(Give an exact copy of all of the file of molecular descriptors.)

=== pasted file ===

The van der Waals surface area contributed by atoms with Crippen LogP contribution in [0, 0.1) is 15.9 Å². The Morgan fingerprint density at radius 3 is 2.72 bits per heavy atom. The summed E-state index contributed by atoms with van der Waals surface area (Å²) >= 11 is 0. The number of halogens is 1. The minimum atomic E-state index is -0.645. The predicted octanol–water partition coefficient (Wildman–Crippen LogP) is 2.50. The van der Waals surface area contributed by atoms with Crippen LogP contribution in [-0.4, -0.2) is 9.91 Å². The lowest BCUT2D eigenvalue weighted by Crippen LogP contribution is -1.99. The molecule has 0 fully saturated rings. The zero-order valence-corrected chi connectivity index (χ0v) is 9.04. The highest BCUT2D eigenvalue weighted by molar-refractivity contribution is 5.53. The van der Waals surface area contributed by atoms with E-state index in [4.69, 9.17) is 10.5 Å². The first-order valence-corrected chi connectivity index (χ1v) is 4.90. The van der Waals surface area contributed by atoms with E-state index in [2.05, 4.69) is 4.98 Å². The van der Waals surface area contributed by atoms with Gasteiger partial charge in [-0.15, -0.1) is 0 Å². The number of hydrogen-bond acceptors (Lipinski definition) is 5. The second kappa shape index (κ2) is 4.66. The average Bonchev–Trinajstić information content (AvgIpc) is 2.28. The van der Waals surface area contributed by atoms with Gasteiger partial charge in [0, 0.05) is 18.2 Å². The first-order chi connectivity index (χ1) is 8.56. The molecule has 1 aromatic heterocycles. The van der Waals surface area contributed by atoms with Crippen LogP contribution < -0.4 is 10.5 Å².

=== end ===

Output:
The van der Waals surface area contributed by atoms with Crippen LogP contribution in [0, 0.1) is 15.9 Å². The Morgan fingerprint density at radius 3 is 2.72 bits per heavy atom. The summed E-state index contributed by atoms with van der Waals surface area (Å²) >= 11 is 0. The number of halogens is 1. The minimum atomic E-state index is -0.645. The predicted octanol–water partition coefficient (Wildman–Crippen LogP) is 2.50. The van der Waals surface area contributed by atoms with Crippen LogP contribution in [-0.4, -0.2) is 9.91 Å². The lowest BCUT2D eigenvalue weighted by Crippen LogP contribution is -1.99. The molecule has 0 fully saturated rings. The zero-order valence-corrected chi connectivity index (χ0v) is 9.04. The highest BCUT2D eigenvalue weighted by molar-refractivity contribution is 5.53. The van der Waals surface area contributed by atoms with E-state index in [4.69, 9.17) is 10.5 Å². The first-order valence-corrected chi connectivity index (χ1v) is 4.90. The van der Waals surface area contributed by atoms with E-state index in [2.05, 4.69) is 4.98 Å². The van der Waals surface area contributed by atoms with Gasteiger partial charge in [-0.15, -0.1) is 0 Å². The number of hydrogen-bond acceptors (Lipinski definition) is 5. The second kappa shape index (κ2) is 4.66. The average Bonchev–Trinajstić information content (AvgIpc) is 2.28. The van der Waals surface area contributed by atoms with Gasteiger partial charge in [0, 0.05) is 18.2 Å². The first-order chi connectivity index (χ1) is 8.56. The molecule has 1 aromatic heterocycles. The van der Waals surface area contributed by atoms with Crippen LogP contribution < -0.4 is 10.5 Å².